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Extractions, emotions and me!

Life as a Clinical Fellow in Newcastle School of Dental Sciences

11 August 2021


My name is Emma Robinson and I am a Clinical Fellow at the School of Dental Sciences, Newcastle University.
Graduating in 2007 from Newcastle Dental School I couldn’t wait to get out into the ‘real world’, not for one second did I think I would be back teaching at the School on Oral Surgery and certainly not doing a PhD.

So how did I find myself here?

Good question because I did NOT like oral surgery as a student (cried all the time) and have always avoided academic work as I never felt I was very good at it (recently found out I am dyslexic). Some people might say I am a glutton for punishment but, I prefer to say I enjoy a challenge.

Emma Robinson, Clinical Fellow in Oral Surgery

After University...

After graduation I had initially taken junior positions in Oral Maxillofacial Surgery to address my lack of confidence but found that I grew to love the speciality and to my surprise I was actually pretty good at it. I am in no doubt that part of my love of oral surgery comes from the fact I did find it hard but I have managed to conquer my fears and progress. Despite loving oral surgery a couple of years ago, I was feeling static in my career and I happened to mention this to a colleague (who subsequently has become one of my PhD supervisors), she suggested I tried teaching and a PhD. With disturbingly little thought I jumped right in!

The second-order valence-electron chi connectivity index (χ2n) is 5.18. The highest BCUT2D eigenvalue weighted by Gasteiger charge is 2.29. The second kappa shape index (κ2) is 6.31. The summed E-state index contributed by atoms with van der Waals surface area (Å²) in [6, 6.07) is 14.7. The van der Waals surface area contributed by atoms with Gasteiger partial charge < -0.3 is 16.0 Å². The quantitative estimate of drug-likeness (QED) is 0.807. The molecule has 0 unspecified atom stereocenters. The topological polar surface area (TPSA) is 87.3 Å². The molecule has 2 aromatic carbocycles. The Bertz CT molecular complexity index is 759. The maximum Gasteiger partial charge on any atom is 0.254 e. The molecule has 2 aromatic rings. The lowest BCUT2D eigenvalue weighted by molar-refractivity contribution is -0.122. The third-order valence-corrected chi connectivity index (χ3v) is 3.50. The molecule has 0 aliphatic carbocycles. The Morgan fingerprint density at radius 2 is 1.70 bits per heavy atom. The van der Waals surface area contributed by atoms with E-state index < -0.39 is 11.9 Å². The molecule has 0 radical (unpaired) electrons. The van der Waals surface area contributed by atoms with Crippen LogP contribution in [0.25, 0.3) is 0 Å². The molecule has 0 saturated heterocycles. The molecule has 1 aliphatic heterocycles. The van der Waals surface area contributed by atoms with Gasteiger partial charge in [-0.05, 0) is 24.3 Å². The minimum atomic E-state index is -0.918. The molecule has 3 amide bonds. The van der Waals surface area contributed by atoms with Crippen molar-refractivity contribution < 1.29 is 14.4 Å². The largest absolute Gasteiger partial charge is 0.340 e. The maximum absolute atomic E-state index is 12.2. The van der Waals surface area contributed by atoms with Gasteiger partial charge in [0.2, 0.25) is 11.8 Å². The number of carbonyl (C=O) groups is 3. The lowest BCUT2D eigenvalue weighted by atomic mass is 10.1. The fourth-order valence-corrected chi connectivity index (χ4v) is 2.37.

I had been involved with informal post graduate teaching in the past and I had really loved the opportunity to share my expertise with junior colleagues so I thought teaching undergraduates would be an extension of these skills….wrong! I had totally forgotten my own undergraduate experience, just how terrifying it is to take a tooth out for the first time on someone who is sleep deprived, in pain and ‘hates the dentist’. I could see on clinic the students going through some of the emotions I had experienced. I had managed to overcome my fears but it had taken some time and it had not always been the ‘nicest’ experience.
All of this gave me the idea for my PhD especially after I was introduced to the concept of Psychological Flexibility. Simply put this is our willingness to put ourselves in challenging situations in order to achieve our goals. Some people can do this easier than others and interestingly you can improve your ‘flexibility’ through Acceptance and Commitment Therapy (ACT). I wondered if the students who conquered their fears quickly were more flexible than those who seemed to struggle. Also having good ‘flexibility’ is known to be protective during challenging situations. Could principles of ACT be incorporated into our undergraduate teaching? Wouldn’t it be amazing to train dentists who can not only be technically proficient but also be equipped to navigate emotional aspects of a practising life?
I just need to remember all of this when I am struggling with the academic demands of a PhD!